In the future, cities are all on wheels and literally “eat” one another. The city of London has uncovered an ancient weapon to try and make itself unstoppable, but can our heroes stop the destruction?  And will there be war between the traction cities and the stationary ones?  A fantastic, dark series with fabulous characters and scope—a definite favorite of mine.  Start with Mortal Engines.  A prequel was written last year called Fever Crumb, but definitely read the others first

Larklight by Philip Reeve

Evelyn and Arthur are on the run across space from spider-like creatures who are attempting to destroy humankind by finding the key to Larklight.  A great space romp!  Followed up by Starcross and Mothstorm.

Only You Can Save Mankind by Terry Pratchett

Pratchett is famed for his Discworld stories, but here he delves into something else.  Johnny discovers the computer game he is playing is real to the aliens in the game, and that they are depending on him to save the day.  Sort of an Ender’s Game for younger readers.

Shadow Children Series by Margaret Peterson Haddix

It is the future and resources are a problem.  Luke is one of the forbidden “third” children, doomed to pass his life in hiding so the Population Police don’t find him. When he discovers another third child living next door, can he risk a friendship?  Can he risk a revolution?  Start with Among the Hidden.  This series is highly recommended if you have a reluctant reader—it is nearly impossible to not be sucked into the fast pace and endless paranoia.

Spacer and Rat by Margaret Bechard

Jack (the spacer) meets Kit (the orphaned “rat”) and ends up helping her to hide an illegal robot from falling into the wrong hands on a space station.

Tanglewreck by Jeanette Winterson

Silver discovers she is part of an ancient prophecy and must go both forwards and backwards in time on a quest to find the Timekeeper.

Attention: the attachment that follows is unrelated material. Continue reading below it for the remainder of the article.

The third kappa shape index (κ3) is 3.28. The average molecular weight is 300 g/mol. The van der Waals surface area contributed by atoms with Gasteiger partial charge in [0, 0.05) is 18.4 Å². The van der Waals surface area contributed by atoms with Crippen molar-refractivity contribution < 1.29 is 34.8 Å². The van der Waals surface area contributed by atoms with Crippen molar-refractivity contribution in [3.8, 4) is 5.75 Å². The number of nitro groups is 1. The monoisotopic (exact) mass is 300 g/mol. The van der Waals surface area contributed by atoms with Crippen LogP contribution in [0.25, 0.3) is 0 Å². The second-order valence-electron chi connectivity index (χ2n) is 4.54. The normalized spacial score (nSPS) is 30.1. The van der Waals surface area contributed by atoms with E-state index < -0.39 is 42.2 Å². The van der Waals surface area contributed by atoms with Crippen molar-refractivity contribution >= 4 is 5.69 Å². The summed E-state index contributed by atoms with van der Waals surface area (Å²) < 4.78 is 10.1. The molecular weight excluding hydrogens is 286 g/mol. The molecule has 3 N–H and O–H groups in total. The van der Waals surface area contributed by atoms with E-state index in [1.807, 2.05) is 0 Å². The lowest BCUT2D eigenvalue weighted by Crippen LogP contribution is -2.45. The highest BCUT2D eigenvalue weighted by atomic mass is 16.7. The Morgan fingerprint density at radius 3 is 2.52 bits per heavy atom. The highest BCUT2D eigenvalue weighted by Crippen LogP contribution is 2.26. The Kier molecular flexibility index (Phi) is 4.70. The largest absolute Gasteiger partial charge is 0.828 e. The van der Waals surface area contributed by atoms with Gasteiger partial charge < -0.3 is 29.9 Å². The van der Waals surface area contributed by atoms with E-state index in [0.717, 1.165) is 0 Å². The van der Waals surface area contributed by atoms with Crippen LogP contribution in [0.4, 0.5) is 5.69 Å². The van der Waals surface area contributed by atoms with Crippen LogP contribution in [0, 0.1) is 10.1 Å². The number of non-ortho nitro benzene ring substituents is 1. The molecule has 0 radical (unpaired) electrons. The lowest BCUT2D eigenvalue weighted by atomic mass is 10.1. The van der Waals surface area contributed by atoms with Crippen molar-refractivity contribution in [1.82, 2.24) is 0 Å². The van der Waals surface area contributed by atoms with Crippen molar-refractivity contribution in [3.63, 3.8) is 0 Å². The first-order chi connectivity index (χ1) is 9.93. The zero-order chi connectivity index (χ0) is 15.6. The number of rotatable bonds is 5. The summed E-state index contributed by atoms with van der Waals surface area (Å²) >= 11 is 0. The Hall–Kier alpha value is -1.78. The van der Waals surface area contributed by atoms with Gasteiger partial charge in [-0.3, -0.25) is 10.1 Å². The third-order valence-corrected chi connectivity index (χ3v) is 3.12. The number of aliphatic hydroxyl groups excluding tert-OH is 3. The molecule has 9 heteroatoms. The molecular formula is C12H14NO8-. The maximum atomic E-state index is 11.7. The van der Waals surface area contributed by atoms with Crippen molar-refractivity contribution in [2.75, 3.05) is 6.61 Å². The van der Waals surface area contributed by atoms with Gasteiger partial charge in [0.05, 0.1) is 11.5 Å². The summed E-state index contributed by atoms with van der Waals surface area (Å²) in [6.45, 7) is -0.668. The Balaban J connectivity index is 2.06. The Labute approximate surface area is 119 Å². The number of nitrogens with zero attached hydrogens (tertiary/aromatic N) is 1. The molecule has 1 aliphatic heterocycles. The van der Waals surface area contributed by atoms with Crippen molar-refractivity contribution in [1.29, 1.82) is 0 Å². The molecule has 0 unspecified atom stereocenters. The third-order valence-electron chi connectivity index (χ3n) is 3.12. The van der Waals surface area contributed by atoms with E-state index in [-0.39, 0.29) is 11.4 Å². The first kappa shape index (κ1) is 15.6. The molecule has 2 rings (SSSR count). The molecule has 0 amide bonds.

The Tripod Trilogy by John Christopher

This is an oldie but goodie. Will Parker escapes from being enslaved by the alien race of Tripods, and tries to join a rebel force in the mountains.  Start with The White Mountains, although there is a prequel called When the Tripods Came.

The True Meaning of Smekday by Adam Rex

After the Earth is invaded by aliens, Gratuity, her cat Pig, and a renegade Boov try to make it to Arizona to find her mother.  This is a fun, tongue-in-cheek adventure.

Truesight Trilogy by David Stahler, Jr.

Jacob lives in Harmony, a town where blindness is a way of life. What will Jacob do when he suddenly begins to be able to see?  Follow him on his journey when everything he knows changes.  Set on other planets.  Start with Truesight.

A Wrinkle in Time by Madeleine L’Engle

Meg, Charles Wallace and Calvin must cross space and time to rescue Mr. Murray from the clutches of IT.  A Newbery Award winner and total classic.  Please read the others—A Wind in the Door, A Swiftly Tilting Planet and Many Waters.

Were there more books I could have put on this list?  Of course!  This is certainly a growing field in children’s literature—happily so.  If you want more suggestions, feel free to drop me a line!  Until then, enjoy and happy reading!

May the Force be with you.

Have A Comment? Just Leave It Below, You Will Feel Better Getting It Off Your Chest!

NoelleNoelle has been a children’s librarian for over 15 years. She’s also been a student teacher, worked as an online account manager, worked in a pet shop and as a supermarket checkout clerk, and as a dishwasher and fry cook. She is the proud mom of a beautiful daughter. You can read more of Noelle’s book reviews at Rave Reviews Log
Noelle can be reached at “Noelle @ DadDoes.Com”
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  • JT

    Thanks for the great review Noelle, my daughter (8) has trouble with sticking with a book and this list gives me some new things to try for our trip to the library this weekend!

    • LibrarianNoelle

      My pleasure, as always, JT!

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  • Joy

    I really like Ender’s Game, but is that too old for kids?

    • Eric

      It may be a bit too violent for them. Some parts are too cerebral, as well. There is also one use of the “n” word, which requires you to deal with the social context of language. Maybe a 10 to 12 year old can read it, or maybe you read it to them so that you can talk about the content.

  • Ashley Morrison

    i need so scifi books for grades k through 4th grade please:)